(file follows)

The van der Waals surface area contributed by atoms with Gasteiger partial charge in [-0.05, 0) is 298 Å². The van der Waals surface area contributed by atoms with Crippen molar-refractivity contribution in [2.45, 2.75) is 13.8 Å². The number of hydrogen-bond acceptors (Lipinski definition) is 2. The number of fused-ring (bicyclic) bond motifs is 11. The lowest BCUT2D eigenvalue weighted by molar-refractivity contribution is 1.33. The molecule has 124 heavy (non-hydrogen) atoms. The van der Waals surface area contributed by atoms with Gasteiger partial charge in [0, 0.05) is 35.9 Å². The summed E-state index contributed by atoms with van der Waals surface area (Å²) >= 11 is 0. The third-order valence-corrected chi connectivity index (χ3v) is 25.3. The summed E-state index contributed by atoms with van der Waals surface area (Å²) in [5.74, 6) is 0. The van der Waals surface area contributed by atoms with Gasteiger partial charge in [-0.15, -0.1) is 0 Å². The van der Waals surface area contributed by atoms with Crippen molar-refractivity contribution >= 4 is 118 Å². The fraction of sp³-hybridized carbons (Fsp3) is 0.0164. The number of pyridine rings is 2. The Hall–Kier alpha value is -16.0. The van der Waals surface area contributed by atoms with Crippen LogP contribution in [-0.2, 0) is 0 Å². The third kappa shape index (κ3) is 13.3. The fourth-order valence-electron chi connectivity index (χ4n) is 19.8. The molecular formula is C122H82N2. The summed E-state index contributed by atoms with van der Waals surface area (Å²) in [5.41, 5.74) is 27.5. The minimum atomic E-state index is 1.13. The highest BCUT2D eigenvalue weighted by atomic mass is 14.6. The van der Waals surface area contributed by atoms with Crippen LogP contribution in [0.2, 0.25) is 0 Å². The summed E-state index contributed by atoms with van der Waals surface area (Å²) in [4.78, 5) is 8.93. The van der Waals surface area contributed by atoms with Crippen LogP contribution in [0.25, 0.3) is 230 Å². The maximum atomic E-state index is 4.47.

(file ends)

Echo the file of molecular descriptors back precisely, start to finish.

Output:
The van der Waals surface area contributed by atoms with Gasteiger partial charge in [-0.05, 0) is 298 Å². The van der Waals surface area contributed by atoms with Crippen molar-refractivity contribution in [2.45, 2.75) is 13.8 Å². The number of hydrogen-bond acceptors (Lipinski definition) is 2. The number of fused-ring (bicyclic) bond motifs is 11. The lowest BCUT2D eigenvalue weighted by molar-refractivity contribution is 1.33. The molecule has 124 heavy (non-hydrogen) atoms. The van der Waals surface area contributed by atoms with Gasteiger partial charge in [0, 0.05) is 35.9 Å². The summed E-state index contributed by atoms with van der Waals surface area (Å²) >= 11 is 0. The third-order valence-corrected chi connectivity index (χ3v) is 25.3. The summed E-state index contributed by atoms with van der Waals surface area (Å²) in [5.74, 6) is 0. The van der Waals surface area contributed by atoms with Gasteiger partial charge in [-0.15, -0.1) is 0 Å². The van der Waals surface area contributed by atoms with Crippen molar-refractivity contribution >= 4 is 118 Å². The fraction of sp³-hybridized carbons (Fsp3) is 0.0164. The number of pyridine rings is 2. The Hall–Kier alpha value is -16.0. The van der Waals surface area contributed by atoms with Crippen LogP contribution in [-0.2, 0) is 0 Å². The third kappa shape index (κ3) is 13.3. The fourth-order valence-electron chi connectivity index (χ4n) is 19.8. The molecular formula is C122H82N2. The summed E-state index contributed by atoms with van der Waals surface area (Å²) in [5.41, 5.74) is 27.5. The minimum atomic E-state index is 1.13. The highest BCUT2D eigenvalue weighted by atomic mass is 14.6. The van der Waals surface area contributed by atoms with Crippen LogP contribution in [0.2, 0.25) is 0 Å². The summed E-state index contributed by atoms with van der Waals surface area (Å²) in [4.78, 5) is 8.93. The van der Waals surface area contributed by atoms with Crippen LogP contribution in [0.25, 0.3) is 230 Å². The maximum atomic E-state index is 4.47.